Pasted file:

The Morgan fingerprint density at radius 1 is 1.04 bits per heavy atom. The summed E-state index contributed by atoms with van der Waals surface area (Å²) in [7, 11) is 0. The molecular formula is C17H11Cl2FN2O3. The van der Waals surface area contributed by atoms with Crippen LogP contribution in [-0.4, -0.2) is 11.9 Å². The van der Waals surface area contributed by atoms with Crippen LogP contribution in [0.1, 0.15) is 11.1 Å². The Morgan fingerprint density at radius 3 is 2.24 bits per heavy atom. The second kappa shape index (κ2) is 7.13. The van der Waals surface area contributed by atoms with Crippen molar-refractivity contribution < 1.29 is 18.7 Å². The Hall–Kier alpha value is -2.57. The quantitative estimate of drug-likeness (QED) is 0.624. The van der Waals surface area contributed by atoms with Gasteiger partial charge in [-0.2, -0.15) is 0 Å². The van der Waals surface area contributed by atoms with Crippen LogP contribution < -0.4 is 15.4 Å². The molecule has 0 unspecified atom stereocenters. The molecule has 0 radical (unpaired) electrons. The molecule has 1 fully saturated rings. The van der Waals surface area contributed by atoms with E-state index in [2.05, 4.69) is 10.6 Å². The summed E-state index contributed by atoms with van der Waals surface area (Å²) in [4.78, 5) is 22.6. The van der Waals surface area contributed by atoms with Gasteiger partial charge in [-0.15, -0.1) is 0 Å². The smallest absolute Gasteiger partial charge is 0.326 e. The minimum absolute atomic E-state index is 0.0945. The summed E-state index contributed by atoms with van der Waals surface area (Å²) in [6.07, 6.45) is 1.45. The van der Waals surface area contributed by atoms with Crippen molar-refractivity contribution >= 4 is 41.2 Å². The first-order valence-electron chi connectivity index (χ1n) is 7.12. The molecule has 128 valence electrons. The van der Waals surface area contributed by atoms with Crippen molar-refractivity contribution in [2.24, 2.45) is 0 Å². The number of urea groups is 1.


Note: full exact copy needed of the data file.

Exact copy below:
The Morgan fingerprint density at radius 1 is 1.04 bits per heavy atom. The summed E-state index contributed by atoms with van der Waals surface area (Å²) in [7, 11) is 0. The molecular formula is C17H11Cl2FN2O3. The van der Waals surface area contributed by atoms with Crippen LogP contribution in [-0.4, -0.2) is 11.9 Å². The van der Waals surface area contributed by atoms with Crippen LogP contribution in [0.1, 0.15) is 11.1 Å². The Morgan fingerprint density at radius 3 is 2.24 bits per heavy atom. The second kappa shape index (κ2) is 7.13. The van der Waals surface area contributed by atoms with Crippen molar-refractivity contribution < 1.29 is 18.7 Å². The Hall–Kier alpha value is -2.57. The quantitative estimate of drug-likeness (QED) is 0.624. The van der Waals surface area contributed by atoms with Gasteiger partial charge in [-0.2, -0.15) is 0 Å². The van der Waals surface area contributed by atoms with Crippen LogP contribution < -0.4 is 15.4 Å². The molecule has 0 unspecified atom stereocenters. The molecule has 0 radical (unpaired) electrons. The molecule has 1 fully saturated rings. The van der Waals surface area contributed by atoms with E-state index in [2.05, 4.69) is 10.6 Å². The summed E-state index contributed by atoms with van der Waals surface area (Å²) in [4.78, 5) is 22.6. The van der Waals surface area contributed by atoms with Gasteiger partial charge in [-0.15, -0.1) is 0 Å². The smallest absolute Gasteiger partial charge is 0.326 e. The minimum absolute atomic E-state index is 0.0945. The summed E-state index contributed by atoms with van der Waals surface area (Å²) in [6.07, 6.45) is 1.45. The van der Waals surface area contributed by atoms with Crippen molar-refractivity contribution >= 4 is 41.2 Å². The first-order valence-electron chi connectivity index (χ1n) is 7.12. The molecule has 128 valence electrons. The van der Waals surface area contributed by atoms with Crippen molar-refractivity contribution in [2.24, 2.45) is 0 Å². The number of urea groups is 1.